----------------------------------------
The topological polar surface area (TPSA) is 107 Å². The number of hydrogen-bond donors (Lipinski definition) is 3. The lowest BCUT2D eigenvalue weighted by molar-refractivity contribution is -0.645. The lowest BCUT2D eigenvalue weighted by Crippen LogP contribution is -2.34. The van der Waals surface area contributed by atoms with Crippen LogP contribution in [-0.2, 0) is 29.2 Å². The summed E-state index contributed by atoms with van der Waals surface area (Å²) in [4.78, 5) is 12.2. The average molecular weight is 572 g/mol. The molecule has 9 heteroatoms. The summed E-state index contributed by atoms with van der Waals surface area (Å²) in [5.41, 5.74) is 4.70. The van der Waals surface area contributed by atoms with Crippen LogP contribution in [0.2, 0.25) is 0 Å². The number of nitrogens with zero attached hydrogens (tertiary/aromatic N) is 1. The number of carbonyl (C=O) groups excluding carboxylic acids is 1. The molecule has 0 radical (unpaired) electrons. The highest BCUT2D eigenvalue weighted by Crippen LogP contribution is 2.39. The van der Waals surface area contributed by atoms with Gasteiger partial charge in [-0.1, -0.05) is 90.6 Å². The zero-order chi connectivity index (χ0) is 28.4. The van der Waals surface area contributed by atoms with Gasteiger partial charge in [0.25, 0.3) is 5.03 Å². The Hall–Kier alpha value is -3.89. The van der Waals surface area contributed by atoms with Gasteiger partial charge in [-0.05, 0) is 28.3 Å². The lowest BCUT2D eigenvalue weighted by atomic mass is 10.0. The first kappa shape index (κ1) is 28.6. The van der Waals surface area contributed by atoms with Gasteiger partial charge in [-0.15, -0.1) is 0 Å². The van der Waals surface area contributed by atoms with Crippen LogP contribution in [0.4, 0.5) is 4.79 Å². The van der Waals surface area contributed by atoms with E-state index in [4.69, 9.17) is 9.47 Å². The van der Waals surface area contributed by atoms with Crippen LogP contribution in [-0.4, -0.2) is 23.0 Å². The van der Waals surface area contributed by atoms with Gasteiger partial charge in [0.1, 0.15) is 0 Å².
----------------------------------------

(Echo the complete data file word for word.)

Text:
The topological polar surface area (TPSA) is 107 Å². The number of hydrogen-bond donors (Lipinski definition) is 3. The lowest BCUT2D eigenvalue weighted by molar-refractivity contribution is -0.645. The lowest BCUT2D eigenvalue weighted by Crippen LogP contribution is -2.34. The van der Waals surface area contributed by atoms with Crippen LogP contribution in [-0.2, 0) is 29.2 Å². The summed E-state index contributed by atoms with van der Waals surface area (Å²) in [4.78, 5) is 12.2. The average molecular weight is 572 g/mol. The molecule has 9 heteroatoms. The summed E-state index contributed by atoms with van der Waals surface area (Å²) in [5.41, 5.74) is 4.70. The van der Waals surface area contributed by atoms with Crippen LogP contribution in [0.2, 0.25) is 0 Å². The number of nitrogens with zero attached hydrogens (tertiary/aromatic N) is 1. The number of carbonyl (C=O) groups excluding carboxylic acids is 1. The molecule has 0 radical (unpaired) electrons. The highest BCUT2D eigenvalue weighted by Crippen LogP contribution is 2.39. The van der Waals surface area contributed by atoms with Gasteiger partial charge in [-0.1, -0.05) is 90.6 Å². The zero-order chi connectivity index (χ0) is 28.4. The van der Waals surface area contributed by atoms with Gasteiger partial charge in [0.25, 0.3) is 5.03 Å². The Hall–Kier alpha value is -3.89. The van der Waals surface area contributed by atoms with Gasteiger partial charge in [-0.05, 0) is 28.3 Å². The lowest BCUT2D eigenvalue weighted by atomic mass is 10.0. The first kappa shape index (κ1) is 28.6. The van der Waals surface area contributed by atoms with Gasteiger partial charge in [-0.15, -0.1) is 0 Å². The van der Waals surface area contributed by atoms with Crippen LogP contribution in [0.4, 0.5) is 4.79 Å². The van der Waals surface area contributed by atoms with E-state index in [4.69, 9.17) is 9.47 Å². The van der Waals surface area contributed by atoms with Crippen LogP contribution in [-0.4, -0.2) is 23.0 Å². The van der Waals surface area contributed by atoms with Gasteiger partial charge in [0.1, 0.15) is 0 Å².